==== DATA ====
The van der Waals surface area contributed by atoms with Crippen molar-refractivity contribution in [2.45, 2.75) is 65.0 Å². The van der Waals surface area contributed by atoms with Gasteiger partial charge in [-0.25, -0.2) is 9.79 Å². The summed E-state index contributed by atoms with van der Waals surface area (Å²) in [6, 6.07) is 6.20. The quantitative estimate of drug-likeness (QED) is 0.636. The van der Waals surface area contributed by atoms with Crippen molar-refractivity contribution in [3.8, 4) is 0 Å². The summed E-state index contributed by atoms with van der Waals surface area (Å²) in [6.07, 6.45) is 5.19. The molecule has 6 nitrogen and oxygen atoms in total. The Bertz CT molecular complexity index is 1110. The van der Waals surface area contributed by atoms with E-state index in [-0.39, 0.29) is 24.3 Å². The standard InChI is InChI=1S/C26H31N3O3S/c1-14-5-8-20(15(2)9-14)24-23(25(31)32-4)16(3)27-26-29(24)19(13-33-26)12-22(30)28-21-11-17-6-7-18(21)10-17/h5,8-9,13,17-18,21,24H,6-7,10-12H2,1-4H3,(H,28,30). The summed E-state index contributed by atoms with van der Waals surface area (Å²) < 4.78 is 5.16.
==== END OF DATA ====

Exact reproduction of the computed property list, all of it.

The van der Waals surface area contributed by atoms with Crippen molar-refractivity contribution in [2.45, 2.75) is 65.0 Å². The van der Waals surface area contributed by atoms with Gasteiger partial charge in [-0.25, -0.2) is 9.79 Å². The summed E-state index contributed by atoms with van der Waals surface area (Å²) in [6, 6.07) is 6.20. The quantitative estimate of drug-likeness (QED) is 0.636. The van der Waals surface area contributed by atoms with Crippen molar-refractivity contribution in [3.8, 4) is 0 Å². The summed E-state index contributed by atoms with van der Waals surface area (Å²) in [6.07, 6.45) is 5.19. The molecule has 6 nitrogen and oxygen atoms in total. The Bertz CT molecular complexity index is 1110. The van der Waals surface area contributed by atoms with E-state index in [-0.39, 0.29) is 24.3 Å². The standard InChI is InChI=1S/C26H31N3O3S/c1-14-5-8-20(15(2)9-14)24-23(25(31)32-4)16(3)27-26-29(24)19(13-33-26)12-22(30)28-21-11-17-6-7-18(21)10-17/h5,8-9,13,17-18,21,24H,6-7,10-12H2,1-4H3,(H,28,30). The summed E-state index contributed by atoms with van der Waals surface area (Å²) < 4.78 is 5.16.